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On a fairly quiet, mostly residential neighborhood street stands one of College Park’s most essential — and cherished — structures. Located across from the Princeton Elementary School carpool lane on Elizabeth Avenue is the firehouse, Station 3 of the Orlando Fire Department. Officially nicknamed the “Knights of College Park,” the firefighters of Station 3 shop at Publix, host October Fire Prevention Month activities at the station and in local schools, routinely give impromptu tours of the huge fire engine and provide critical care for the area by fighting fires and providing rescue operations as first responders.
A decade ago, the local firehouse was considered a slow station, but today, the College Park neighborhood firehouse is much busier protecting what the city considers “one of the highest valued districts in Orlando” (http://www.cityoforlando.net/fire/station-3/).
“There’s a lot of character to this station. It’s an older building, but there’s a lot of history here,” said District 3 Chief Jeffrey Day, who is in charge of three firehouses. Constructed in 1972, the current facility replaced the original Fire Station 3, which stood near Dade Street on Orlando Avenue from 1926 until it became the Randall R. Tuten Orlando Fire Museum after the city moved it to Loch Haven Park.
While located in the heart of College Park, the fire station covers a wide geographic area with dense population, including residential and commercial buildings, high-rises and many lakes. “The Florida Hospital complex is a huge world in itself,” Day said.
From calls for accidents and rescue needs on I-4 to jurisdiction over Edgewater High School and Bishop Moore Catholic High School, the firefighters of Station 3 have seen a significant increase in call volume.
Engineer Terry Gray said there has been a big difference in the number of calls the station responds to every day. Ten years ago, the station would get seven calls over two to three days. “We had seven calls just today,” Gray said.
In 2016, the Knights of College Park responded to 28 fire calls and 1,437 emergency medical service (EMS) rescue calls.
Firefighting services are also impacted by the new higher-density development in the area such as the Wellesley condominiums and the new Princeton apartment project under construction. Traditionally, the Station 3 staff schedules a walkthrough of in-progress buildings, such as The Princeton complex, once construction is further along.
Chief Day said that though there are not many high-rise fire incidents, “We are all trained for high-rises. Learning the new building is important to us, and being able to adequately respond to any calls that we may get from those buildings. We all go through quarterly training; everyone has to be prepared for any type of structure within the city, whether residential, high-rise, commercial, whatever it may be.”
Four years ago, all 17 Orlando fire stations took over emergency medical transport duties, which private ambulances used to provide within the city. “It’s a dramatic change in our operation,” Day said. The firefighters formerly responded and treated people, but now they also take them to the hospitals, he explained.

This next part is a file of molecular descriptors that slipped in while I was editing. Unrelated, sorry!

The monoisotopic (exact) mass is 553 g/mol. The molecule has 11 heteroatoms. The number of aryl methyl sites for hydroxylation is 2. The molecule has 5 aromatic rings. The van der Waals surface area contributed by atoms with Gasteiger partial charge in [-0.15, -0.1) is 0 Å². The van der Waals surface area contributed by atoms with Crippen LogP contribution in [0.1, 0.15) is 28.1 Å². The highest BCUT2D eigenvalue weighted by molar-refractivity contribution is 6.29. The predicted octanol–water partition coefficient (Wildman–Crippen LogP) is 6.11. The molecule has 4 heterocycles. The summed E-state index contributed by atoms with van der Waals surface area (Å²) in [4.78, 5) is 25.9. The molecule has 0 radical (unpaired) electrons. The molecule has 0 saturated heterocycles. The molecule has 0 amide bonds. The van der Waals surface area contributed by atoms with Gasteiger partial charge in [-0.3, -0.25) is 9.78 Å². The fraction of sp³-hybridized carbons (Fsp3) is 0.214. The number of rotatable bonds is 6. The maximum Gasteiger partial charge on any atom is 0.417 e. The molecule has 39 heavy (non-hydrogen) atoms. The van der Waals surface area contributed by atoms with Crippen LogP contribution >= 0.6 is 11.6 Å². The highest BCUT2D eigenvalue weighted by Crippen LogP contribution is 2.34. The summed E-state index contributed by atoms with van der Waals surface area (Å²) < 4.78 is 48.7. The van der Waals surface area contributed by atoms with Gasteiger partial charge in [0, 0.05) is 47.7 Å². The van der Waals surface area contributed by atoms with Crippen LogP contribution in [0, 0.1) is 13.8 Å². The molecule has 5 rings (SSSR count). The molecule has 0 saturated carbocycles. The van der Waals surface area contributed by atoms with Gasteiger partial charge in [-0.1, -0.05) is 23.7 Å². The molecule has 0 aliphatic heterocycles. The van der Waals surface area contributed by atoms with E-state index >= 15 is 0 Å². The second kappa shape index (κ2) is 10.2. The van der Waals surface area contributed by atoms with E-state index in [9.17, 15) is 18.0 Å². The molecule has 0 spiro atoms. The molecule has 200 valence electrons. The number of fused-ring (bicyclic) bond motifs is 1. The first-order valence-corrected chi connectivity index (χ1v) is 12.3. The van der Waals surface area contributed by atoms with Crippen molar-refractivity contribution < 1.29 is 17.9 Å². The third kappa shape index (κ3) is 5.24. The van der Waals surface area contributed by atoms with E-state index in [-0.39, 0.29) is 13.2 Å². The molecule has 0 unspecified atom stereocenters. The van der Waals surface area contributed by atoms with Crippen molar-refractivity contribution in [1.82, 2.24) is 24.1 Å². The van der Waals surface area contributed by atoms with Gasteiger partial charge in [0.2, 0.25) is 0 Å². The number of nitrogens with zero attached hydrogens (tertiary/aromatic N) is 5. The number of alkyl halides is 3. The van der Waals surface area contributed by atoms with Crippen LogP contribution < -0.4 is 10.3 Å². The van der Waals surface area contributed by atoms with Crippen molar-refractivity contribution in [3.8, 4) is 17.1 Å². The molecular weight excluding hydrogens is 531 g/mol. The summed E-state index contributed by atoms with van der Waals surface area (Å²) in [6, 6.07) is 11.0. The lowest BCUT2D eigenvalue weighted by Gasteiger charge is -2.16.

The15 firefighters on staff at Station 3 (two women and 13 men, from early 20s to 53 years old) work in three shifts — A, B and C. They work 24 hours on duty and have 48 hours off. Three firefighters operate the fire engine, and two are assigned to the rescue truck. The vehicles, tucked behind two enormous bay doors, are ready to go at a moment’s notice.
The size of the staff has not changed in many years, nor has the size of the station. “This is one of the few neighborhood stations left,” Day said. The staff enjoys a tight camaraderie with the community.
Engineer Clint Broda said, “The folks in College Park interact with us. They wave when they are driving by, going to school, when we’re out washing the vehicles in the morning. We love it here. We have a very good relationship with the community.”
Every Tuesday morning for many years, a neighbor has delivered desserts to the station. According to Gray, the firefighters are approached by families every time they are in Publix, he said, and told how appreciated they are. “They thank us,” he said, and the firefighters often invite children to look into the fire engine and sit in the driver’s seat. “There’s a lot of pride in being a firefighter.”
According to Orlando Fire Department Public Information Manager Ashley Papagni, “There are thousands of hidden stories of firefighters going above and beyond the call of duty.” She mentioned an incident when College Park firefighters were on a “smoke alarm blitz” going into residents’ homes for fire safety checks, and they also fixed a window in an elderly resident’s home.
“There are so many times when they run one call and it turns into a completely different incident,” Papagni said, “because they go the extra mile to do some investigative work that you would see as a safety hazard. They are very thorough.”
According to Chief Day, “It’s part of their nature. The makeup of a firefighter includes a high degree of empathy. People call us to fix their problems. It’s not beyond these guys and gals when they respond, and show up, that they look around, and if they recognize something that is not taken care of, they check up on these folks.”
“We’re one of the professions that grade school kids still want to be,” Chief Day said. “And we’re all still that same kid. We all still like to sit and look at the fire truck!”